In order to better track the effectiveness of inmate programming, utilize evidence based practices in designing the compendium of programming and to assist individual offenders in their successful re-entry into the community, the Department has created the RT 3-M screen on the computerized inmate tracking system. The various programming opportunities that an offender takes advantage of are recorded for each inmate on the RT 3-M screen. This programming history for the offender not only portrays the progress they are making toward reintegration, but will also be used to gauge the effectiveness of various programming on future recidivism.

April 2, 2004

As part of the legislatively mandated consolidation of the Board of Parole within the Department of Correction, Commissioner Theresa C. Lantz has appointed Robert Gillis, a veteran with more than 33 years of correctional experience, as the Director of Parole and Community Services. In this new role, Gillis will oversee the community supervision functions of both Parole and the DOC's Community Enforcement Unit, which will be merged into one community based component.. Gillis has overseen a committee, which has established the framework for this consolidation. The Board of Parole and its decision-making authority will remain autonomous under its Chairman. The consolidation will ensure a continuum of custody, care and treatment and control of inmates, from the first day of incarceration, through a period of community based supervision for appropriate offenders. It is expected the consolidation will further enhance the rate of successful community reintegration for the inmate population.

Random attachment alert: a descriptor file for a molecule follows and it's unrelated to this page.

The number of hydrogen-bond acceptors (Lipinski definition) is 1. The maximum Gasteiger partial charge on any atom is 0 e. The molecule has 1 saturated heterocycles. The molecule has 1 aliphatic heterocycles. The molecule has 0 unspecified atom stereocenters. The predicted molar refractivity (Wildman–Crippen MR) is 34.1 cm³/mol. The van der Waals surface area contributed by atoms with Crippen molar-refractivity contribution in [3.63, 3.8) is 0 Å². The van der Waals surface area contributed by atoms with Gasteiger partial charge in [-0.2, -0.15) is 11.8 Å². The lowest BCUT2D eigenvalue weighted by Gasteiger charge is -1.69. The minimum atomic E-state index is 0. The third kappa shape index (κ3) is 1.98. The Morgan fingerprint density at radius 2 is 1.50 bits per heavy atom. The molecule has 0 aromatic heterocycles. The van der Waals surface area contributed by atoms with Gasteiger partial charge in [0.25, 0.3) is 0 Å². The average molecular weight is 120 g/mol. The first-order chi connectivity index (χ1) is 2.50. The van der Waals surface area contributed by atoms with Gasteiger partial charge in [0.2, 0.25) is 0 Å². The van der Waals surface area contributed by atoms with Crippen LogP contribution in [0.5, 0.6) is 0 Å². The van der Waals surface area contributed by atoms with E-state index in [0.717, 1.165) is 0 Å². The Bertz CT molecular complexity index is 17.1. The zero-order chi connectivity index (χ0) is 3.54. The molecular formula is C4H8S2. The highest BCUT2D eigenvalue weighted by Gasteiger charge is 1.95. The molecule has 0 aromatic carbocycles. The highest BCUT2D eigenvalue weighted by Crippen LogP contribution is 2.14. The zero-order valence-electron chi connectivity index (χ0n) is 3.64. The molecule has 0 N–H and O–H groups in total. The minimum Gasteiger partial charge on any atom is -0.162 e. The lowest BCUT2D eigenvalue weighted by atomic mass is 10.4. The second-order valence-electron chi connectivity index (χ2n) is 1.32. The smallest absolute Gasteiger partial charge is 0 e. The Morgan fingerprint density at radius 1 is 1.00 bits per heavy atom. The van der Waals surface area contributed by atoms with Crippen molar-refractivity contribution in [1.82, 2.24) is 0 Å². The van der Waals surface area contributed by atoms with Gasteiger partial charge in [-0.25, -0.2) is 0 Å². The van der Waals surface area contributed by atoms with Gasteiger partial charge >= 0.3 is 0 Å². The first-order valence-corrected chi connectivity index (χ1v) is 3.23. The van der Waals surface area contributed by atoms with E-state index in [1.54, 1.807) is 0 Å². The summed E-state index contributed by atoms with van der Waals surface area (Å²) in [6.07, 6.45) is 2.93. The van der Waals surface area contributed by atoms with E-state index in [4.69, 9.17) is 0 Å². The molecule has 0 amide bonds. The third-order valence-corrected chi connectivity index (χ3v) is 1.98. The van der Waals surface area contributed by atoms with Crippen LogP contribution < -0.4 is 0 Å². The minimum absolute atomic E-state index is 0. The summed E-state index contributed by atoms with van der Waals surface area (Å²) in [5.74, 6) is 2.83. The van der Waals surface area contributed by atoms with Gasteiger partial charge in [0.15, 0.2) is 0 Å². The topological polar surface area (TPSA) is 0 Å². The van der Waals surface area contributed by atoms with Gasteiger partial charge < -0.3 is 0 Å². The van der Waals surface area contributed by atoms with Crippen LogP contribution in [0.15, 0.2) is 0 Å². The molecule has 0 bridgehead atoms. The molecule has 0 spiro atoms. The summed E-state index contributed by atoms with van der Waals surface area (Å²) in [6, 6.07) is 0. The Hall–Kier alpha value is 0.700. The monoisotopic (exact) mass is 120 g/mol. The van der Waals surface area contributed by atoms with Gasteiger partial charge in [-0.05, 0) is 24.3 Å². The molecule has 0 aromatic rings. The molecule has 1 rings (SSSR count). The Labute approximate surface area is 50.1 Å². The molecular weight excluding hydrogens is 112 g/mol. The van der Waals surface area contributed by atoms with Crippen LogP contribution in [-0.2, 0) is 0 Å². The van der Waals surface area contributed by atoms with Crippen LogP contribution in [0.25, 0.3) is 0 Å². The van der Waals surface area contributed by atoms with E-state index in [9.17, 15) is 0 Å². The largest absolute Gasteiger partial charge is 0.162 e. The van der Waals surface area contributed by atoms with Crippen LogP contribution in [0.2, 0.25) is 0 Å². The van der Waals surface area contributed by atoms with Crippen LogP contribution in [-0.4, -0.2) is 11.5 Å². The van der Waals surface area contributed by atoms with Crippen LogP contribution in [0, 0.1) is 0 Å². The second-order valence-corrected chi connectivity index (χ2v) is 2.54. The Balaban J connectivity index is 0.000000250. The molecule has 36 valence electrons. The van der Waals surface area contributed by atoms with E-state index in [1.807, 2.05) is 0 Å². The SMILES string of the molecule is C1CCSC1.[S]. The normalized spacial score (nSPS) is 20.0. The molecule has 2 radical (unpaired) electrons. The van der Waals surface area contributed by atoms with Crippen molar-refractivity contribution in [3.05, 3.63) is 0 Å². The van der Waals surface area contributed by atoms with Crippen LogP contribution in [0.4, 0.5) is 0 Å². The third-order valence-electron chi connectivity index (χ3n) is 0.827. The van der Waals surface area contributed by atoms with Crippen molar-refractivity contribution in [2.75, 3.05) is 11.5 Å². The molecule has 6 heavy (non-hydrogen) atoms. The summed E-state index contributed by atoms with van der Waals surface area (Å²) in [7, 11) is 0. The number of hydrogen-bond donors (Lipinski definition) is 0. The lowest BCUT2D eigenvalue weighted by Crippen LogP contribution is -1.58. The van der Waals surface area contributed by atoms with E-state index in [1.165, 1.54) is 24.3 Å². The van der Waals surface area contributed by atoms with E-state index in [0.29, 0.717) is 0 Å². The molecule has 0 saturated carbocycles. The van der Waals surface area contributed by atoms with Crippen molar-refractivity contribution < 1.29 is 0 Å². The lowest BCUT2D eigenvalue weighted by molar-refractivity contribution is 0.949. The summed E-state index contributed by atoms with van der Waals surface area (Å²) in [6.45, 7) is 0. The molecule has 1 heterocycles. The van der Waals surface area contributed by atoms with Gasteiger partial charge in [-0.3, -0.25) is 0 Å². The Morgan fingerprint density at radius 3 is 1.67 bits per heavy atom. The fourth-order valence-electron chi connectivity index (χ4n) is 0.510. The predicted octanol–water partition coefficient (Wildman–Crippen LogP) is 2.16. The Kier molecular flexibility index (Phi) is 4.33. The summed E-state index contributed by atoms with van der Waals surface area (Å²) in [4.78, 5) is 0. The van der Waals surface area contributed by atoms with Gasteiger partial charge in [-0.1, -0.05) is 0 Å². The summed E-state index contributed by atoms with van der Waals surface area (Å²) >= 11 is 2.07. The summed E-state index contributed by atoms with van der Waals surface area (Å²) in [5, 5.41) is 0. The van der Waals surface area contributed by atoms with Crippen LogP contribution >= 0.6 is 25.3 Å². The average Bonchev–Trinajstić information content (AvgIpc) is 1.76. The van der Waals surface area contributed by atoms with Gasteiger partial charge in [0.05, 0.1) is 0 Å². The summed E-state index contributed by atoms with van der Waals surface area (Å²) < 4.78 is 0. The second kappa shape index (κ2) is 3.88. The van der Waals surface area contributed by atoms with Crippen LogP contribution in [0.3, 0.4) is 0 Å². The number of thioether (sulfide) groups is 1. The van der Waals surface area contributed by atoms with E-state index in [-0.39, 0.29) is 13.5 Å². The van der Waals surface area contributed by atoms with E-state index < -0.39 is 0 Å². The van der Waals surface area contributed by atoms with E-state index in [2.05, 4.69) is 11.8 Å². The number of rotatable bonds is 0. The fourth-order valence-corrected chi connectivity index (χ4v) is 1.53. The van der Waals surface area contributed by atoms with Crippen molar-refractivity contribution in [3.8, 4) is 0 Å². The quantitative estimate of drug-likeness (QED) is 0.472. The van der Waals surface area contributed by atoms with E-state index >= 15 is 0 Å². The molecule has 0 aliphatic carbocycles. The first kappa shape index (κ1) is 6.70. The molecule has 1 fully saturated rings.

April 2, 2004

In collaboration with the state Office for Protection and Advocacy for Persons with Disabilities, and in response to a lawsuit filed by that Office, the Connecticut Department of Correction has entered into an agreement which provides for substantial advancements in the management of inmates who are determined to be seriously mentally ill. The agreement additionally institutes a partnership with the state Department of Mental Health and Addiction Services to conduct evaluations of all Administrative Segregation Phase One inmates as well as offenders classified as Mental Health Level 3 who are housed at Northern CI. Under the agreement, inmates identified as being seriously mentally ill will be transferred to the agency's mental health facility, Garner CI. A mental health professional will be consulted before a planned use of force and prior to the issuing of a disciplinary report to an inmate at Garner or awaiting transfer there. The agreement also provides for changes to the restraint policy for inmate recreation and visiting. Compliance with the agreement will be monitored by DOC mental health staff and two representatives selected by OP&A, with oversight by the court.

April 30, 2004

Under the leadership of Director Sandra Sawicki, the agency's pre-service cadet training program at the Maloney Center from Training and Staff Development has been revised to reflect an adult learning model. Additionally, the 10-week training program has been modified to improve the application of the classroom knowledge. Cadets, who had previously spent the last four weeks of their training at their assigned facility, now spend time each week at that facility immediately utilizing the information learned in the academy classroom. The on the job training component is also being enhanced through the guidance of veteran staff at the facilities who are being assigned as mentors/coaches.

May 13, 2004